There can’t now be many in the country who think that Brexit hasn’t been a car-crash and a national humiliation.
Despite insistence from Michael Gove before the referendum that “we hold all the cards and we can choose the path we want”, the government and in particular the Prime Minister have been not just incompetent, but verging on the criminally negligent – putting the whole country’s future in terrible jeopardy.
The Prime Minister has been utterly incapable of getting her deal through Parliament or have it re-negotiated with the EU. The Brexit deadlock has become the outward face of Britain in 2019, with the impasse at Parliament broadcast around the world. Our politics has become a farce and our Parliament an international laughing stock.
But the Brexit deadlock isn’t just an embarrassment. It isn’t just dangerous because of the threat of a cliff-edge Brexit. It’s a dangerous distraction, a wall of noise eclipsing the heightened warnings about the looming climate catastrophe that threatens not just our country but our planet. This is a time of record temperatures, wildfires and young people leaving school to strike for the climate, yet our Parliament’s time and energy is being spent elsewhere.
Last Friday, students across the UK showed real leadership, left their classrooms and marched for climate action. Their call was as simple as it was clear. They wanted politicians in Westminster to take the radical, common sense steps required to stave off environmental catastrophe, which the UN says we have until 2030 to prevent. But Westminster is so broken by Brexit that we still have no idea what our country will be doing in a year’s time, never mind the next decade.
Despite the real threat of calamity and the anger on the streets, we have seen no action. 610 MPs skipped the debate on climate change at the start of the month, the first time the house had debated the subject in nearly two years. The government seems nowhere near declaring a climate emergency, as over forty councils have now done across the UK. For all of their bluster lionising ‘the will of the people’, that sentiment hasn’t been extended to the young people marching for climate justice. So strong is Brexit’s hold over our politics, there simply isn’t time to even properly acknowledge – let alone tackle – other pressing issues.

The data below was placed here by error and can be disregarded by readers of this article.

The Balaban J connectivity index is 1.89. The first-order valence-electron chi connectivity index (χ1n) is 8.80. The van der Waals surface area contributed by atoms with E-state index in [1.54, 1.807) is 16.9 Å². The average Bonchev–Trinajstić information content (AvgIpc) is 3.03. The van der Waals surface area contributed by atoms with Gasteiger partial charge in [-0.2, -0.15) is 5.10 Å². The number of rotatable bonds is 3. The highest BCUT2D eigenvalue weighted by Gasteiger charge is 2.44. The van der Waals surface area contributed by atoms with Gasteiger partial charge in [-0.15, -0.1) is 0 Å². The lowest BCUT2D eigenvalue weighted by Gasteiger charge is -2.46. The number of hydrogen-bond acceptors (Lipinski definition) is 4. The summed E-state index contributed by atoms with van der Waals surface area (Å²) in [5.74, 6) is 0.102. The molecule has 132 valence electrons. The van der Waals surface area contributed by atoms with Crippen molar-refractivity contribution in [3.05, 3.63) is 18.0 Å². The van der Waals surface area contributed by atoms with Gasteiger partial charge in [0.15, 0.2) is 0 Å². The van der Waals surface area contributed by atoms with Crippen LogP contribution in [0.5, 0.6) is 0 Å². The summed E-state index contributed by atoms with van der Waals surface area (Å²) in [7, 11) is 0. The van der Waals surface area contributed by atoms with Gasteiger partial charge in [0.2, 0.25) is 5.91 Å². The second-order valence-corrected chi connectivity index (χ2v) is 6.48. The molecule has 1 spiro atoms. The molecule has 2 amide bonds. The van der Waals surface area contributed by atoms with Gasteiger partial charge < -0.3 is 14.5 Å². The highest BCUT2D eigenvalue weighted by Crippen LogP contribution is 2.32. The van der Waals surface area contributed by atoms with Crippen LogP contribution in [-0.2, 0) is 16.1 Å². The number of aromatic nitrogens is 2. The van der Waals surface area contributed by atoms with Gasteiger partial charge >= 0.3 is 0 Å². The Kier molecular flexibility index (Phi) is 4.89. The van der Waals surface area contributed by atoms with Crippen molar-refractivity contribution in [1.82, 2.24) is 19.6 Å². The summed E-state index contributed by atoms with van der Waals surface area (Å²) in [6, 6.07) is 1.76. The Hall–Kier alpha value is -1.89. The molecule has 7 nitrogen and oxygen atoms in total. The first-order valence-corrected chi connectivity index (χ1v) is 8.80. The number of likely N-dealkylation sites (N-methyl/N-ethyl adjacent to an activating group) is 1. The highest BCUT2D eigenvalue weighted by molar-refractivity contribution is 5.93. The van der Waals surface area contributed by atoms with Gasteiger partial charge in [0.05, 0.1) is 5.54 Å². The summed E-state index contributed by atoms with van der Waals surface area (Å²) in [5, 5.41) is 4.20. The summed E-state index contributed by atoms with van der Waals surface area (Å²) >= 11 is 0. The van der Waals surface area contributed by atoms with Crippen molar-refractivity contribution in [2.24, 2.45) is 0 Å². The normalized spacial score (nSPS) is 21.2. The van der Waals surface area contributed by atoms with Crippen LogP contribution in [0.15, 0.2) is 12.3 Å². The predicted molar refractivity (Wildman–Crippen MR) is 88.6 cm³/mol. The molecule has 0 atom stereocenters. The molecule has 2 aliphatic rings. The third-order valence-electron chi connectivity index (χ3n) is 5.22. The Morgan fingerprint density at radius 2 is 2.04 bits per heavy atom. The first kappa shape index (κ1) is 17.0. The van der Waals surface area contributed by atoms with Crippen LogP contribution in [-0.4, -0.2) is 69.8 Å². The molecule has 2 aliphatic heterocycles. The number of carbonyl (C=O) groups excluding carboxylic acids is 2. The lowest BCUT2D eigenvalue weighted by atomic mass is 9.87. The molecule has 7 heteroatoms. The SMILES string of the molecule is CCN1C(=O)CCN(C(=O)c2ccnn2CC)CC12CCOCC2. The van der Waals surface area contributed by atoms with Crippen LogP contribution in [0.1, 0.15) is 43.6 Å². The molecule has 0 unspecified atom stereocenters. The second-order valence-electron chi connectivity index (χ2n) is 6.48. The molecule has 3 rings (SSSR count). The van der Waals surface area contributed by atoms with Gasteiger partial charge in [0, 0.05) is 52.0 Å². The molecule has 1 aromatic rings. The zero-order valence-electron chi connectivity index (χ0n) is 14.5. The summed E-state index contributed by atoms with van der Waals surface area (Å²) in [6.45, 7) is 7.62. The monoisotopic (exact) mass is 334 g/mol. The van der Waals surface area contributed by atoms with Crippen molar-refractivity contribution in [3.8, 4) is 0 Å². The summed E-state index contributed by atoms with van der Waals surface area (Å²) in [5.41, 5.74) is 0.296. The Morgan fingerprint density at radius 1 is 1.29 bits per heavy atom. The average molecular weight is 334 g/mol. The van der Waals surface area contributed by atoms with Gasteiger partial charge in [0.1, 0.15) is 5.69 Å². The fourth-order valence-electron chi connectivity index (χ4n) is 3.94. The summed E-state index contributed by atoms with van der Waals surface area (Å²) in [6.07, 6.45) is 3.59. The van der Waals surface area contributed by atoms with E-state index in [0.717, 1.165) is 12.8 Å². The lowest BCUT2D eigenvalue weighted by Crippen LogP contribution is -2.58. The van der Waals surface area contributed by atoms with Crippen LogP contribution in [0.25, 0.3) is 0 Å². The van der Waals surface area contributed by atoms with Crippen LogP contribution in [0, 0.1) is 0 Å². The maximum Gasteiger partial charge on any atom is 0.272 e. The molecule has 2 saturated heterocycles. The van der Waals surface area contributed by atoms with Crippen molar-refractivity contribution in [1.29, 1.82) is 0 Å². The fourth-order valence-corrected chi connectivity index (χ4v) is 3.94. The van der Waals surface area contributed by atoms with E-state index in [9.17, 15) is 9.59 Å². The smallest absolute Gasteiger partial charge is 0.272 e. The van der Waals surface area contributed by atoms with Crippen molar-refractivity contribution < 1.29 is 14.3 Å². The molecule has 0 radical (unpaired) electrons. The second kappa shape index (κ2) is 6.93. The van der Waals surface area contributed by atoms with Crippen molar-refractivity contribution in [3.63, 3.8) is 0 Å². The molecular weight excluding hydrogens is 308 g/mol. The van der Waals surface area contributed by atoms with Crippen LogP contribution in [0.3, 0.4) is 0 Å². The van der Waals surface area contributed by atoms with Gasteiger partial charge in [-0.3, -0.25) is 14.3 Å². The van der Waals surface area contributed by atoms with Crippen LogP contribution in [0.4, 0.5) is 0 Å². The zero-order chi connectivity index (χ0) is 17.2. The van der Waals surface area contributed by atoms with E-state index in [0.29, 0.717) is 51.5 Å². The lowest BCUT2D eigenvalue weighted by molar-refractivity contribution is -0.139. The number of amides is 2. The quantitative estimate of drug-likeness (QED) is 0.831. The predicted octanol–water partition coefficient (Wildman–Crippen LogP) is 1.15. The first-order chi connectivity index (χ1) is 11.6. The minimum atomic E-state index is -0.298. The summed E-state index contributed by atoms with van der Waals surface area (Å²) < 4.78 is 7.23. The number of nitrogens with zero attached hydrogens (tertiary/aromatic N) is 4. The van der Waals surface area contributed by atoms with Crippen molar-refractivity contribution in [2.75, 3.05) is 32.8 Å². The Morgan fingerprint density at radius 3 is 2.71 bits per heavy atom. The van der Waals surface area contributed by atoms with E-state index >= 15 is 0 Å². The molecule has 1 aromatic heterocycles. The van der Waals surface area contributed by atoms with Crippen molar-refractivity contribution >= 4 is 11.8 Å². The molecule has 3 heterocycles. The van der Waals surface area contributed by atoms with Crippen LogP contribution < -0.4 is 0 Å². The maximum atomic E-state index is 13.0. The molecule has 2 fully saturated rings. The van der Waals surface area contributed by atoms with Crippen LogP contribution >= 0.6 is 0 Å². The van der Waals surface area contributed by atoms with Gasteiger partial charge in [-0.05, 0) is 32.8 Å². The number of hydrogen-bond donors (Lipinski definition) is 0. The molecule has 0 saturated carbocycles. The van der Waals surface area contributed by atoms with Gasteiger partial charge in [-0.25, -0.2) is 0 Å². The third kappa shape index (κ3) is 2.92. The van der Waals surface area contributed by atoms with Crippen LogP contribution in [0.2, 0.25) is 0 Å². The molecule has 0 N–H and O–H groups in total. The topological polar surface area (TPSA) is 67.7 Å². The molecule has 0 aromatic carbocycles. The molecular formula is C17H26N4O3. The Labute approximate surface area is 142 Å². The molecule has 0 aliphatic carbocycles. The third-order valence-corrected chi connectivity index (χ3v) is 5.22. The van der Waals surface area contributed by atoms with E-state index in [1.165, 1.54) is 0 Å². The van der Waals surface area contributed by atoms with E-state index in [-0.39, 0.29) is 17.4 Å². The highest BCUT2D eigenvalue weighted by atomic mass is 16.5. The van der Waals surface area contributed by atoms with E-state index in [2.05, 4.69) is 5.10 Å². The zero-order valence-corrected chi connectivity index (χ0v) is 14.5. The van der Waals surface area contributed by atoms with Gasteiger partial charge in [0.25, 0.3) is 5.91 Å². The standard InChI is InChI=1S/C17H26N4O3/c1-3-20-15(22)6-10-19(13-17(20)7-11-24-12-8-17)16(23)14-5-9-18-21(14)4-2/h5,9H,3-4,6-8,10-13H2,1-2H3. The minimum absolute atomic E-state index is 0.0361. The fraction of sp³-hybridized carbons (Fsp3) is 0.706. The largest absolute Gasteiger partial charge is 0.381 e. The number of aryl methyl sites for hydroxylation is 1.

With the urgency of climate change, there isn’t time to twiddle our thumbs waiting for Parliament to get its act together. It has become increasingly clear that this decision can’t be left up to Westminster politicians. We need to sort this now. And that’s why we need to give the decision back to the people. We need a People’s Vote on the final deal. Let’s give the people the final say on how we go forward and ask whether they want May’s deal. If so, then we can stop the pointless parliamentary procrastination over what Brexit should look like. But if not, then let’s stay in the EU and address the matters like the climate emergency that are so much bigger than Brexit – before it becomes too late.
But the People’s Vote will not be handed willingly to us by Parliament, this much is clear. On Wednesday, Theresa May announced her intention to only extend Article 50 by two months, not enough time to hold a referendum. So now we need to go out and demand change, to demand Parliament lets the people decide once and for all what they want.
So I’m asking you to come join me tomorrow at the People’s Vote rally in London. We’ll march through the streets of our capital and make it clear to Theresa May that the will of the people is not represented by this Conservative Government or the small-minded Conservative agitators in the European Research Group. Alone our voices can be drowned out but together we will let out a mighty roar that cannot be ignored. It’s time to take back our future. It’s time for a People’s Vote.
Jonathan Bartley is Co-leader of the Green Party and a Lambeth councillor.